The introduction of the No Taxpayer Funding for Abortion Act, H.R. 3, and Protect Life Act, H.R. 358, came one day after the House of Representatives voted 245-189 to repeal the health-care measure dubbed "Obamacare" by its critics. One of the reasons for the effort to rescind the 2010 law was its authorization of subsidies for insurance plans that cover abortion.
The No Taxpayer Funding for Abortion Act, which was introduced by Rep. Chris Smith, R.-N.J., with 161 cosponsors, would institute a permanent, government-wide ban on federal funds and subsidies for abortion. It would serve to standardize bans on abortion funding that now exist in various federal programs, many of which have to be approved each year, and make certain the prohibition extends to all agencies.
The Protect Life Act, introduced by Rep. Joe Pitts, R.-Pa., with 89 cosponsors, would amend last year's Patient Protection and Affordable Care Act to bar federal money from paying for abortion or abortion coverage.
Speaker of the House John Boehner called Smith's bill "one of our highest legislative priorities" and designated it as H.R. 3 to demonstrate its importance.
"A ban on taxpayer funding of abortion is the will of the people and ought to be the law of the land," Boehner said at a Jan. 20 news conference announcing its introduction.
The Southern Baptist Ethics & Religious Liberty Commission (ERLC) urged about 90 House members to sign on as original cosponsors of the government-wide funding ban.
"We find it unconscionable that a single taxpayer dollar be funneled for abortion," ERLC President Richard Land said in a Jan. 19 letter to the House members. "With the adoption of the bill, concerns on abortion funding would be significantly abated."
If approved by the House, both legislative pieces face unpromising prospects in the Senate, which is not as pro-life as the House. In addition, President Obama would be expected to veto either bill that reached his desk.
Smith and Pitts both appealed to Obama regarding their proposed bans.
"President Obama said he wants abortions to be rare," Smith said. "To Mr. Obama I say, 'Here is a bill for you.'"
Smith cited a report by the Guttmacher Institute -- a pro-choice research organization -- that a ban on government funding of abortion reduces the number of procedures by 25 percent.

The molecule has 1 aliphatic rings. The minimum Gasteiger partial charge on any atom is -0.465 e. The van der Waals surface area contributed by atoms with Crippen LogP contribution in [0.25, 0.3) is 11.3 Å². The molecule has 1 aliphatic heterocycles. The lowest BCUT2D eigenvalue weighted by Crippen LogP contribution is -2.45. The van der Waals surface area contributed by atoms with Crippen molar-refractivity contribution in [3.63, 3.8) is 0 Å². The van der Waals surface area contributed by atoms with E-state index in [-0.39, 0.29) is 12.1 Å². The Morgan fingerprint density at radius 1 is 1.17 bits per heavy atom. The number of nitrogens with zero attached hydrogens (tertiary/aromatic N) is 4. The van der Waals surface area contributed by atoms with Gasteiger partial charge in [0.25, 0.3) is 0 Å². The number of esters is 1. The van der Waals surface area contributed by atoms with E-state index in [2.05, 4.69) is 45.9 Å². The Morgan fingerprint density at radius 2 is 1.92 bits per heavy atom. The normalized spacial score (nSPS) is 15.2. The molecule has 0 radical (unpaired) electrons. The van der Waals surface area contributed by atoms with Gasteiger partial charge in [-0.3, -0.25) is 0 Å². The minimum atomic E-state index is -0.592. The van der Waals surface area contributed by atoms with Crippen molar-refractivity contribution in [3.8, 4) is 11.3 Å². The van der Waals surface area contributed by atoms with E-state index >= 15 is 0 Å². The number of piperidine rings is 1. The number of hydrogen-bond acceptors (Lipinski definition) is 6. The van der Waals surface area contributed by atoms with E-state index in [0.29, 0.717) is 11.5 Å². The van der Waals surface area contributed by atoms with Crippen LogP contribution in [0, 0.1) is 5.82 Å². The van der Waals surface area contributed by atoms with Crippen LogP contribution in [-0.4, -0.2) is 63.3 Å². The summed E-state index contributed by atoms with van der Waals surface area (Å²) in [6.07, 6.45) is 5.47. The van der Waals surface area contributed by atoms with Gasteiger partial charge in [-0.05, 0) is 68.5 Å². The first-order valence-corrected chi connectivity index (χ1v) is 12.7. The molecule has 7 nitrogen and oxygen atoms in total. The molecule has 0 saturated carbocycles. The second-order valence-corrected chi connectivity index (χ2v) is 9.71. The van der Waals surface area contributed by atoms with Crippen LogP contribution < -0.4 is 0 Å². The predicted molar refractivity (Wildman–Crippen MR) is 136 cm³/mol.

Pitts said Obama agreed with the goals of the bills and demonstrated it by issuing an executive order "trying to prove his support for prohibiting federal funding for abortion" after he signed health-care reform into law in March. "If he chooses to stand by his word, he should have no problem signing both bills into law," Pitts said of the president.
Pro-life advocates inside and outside the House reject Obama's executive order as ineffective. They point out the president could rescind his order at any time and contend the federal courts would rule in favor of the language in the law, not that in the executive order.
The National Right to Life Committee (NRLC) also challenged Obama.
"If President Obama seeks to obstruct these bills, that will provide additional glaring evidence that his professions of opposition to public funding of abortion are phony," NRLC Legislative Director Douglas Johnson said in a written statement.
Johnson also said, "Public opinion is strongly against federal subsidies for abortion, and any member of Congress who is truly opposed to federal funding of abortion will vote for both of these bills."
Smith's bill also would institute conscience clause protections for pro-life, health-care workers.
Rep. Dan Lipinski of Illinois is the lead Democratic cosponsor on both Smith and Pitts' bills.
In another pro-life effort to halt abortion-related funding, Rep. Mike Pence, R.-Ind., introduced Jan. 7 the Title X Abortion Provider Prohibition Act, H.R. 217. Pence's bill would bar Title X family planning money from going to organizations that perform abortions. That would include Planned Parenthood, the leading Title X recipient and the country's No. 1 abortion provider. As of Jan. 21, Pence's bill had 149 cosponsors.
Tom Strode is Washington bureau chief for Baptist Press.
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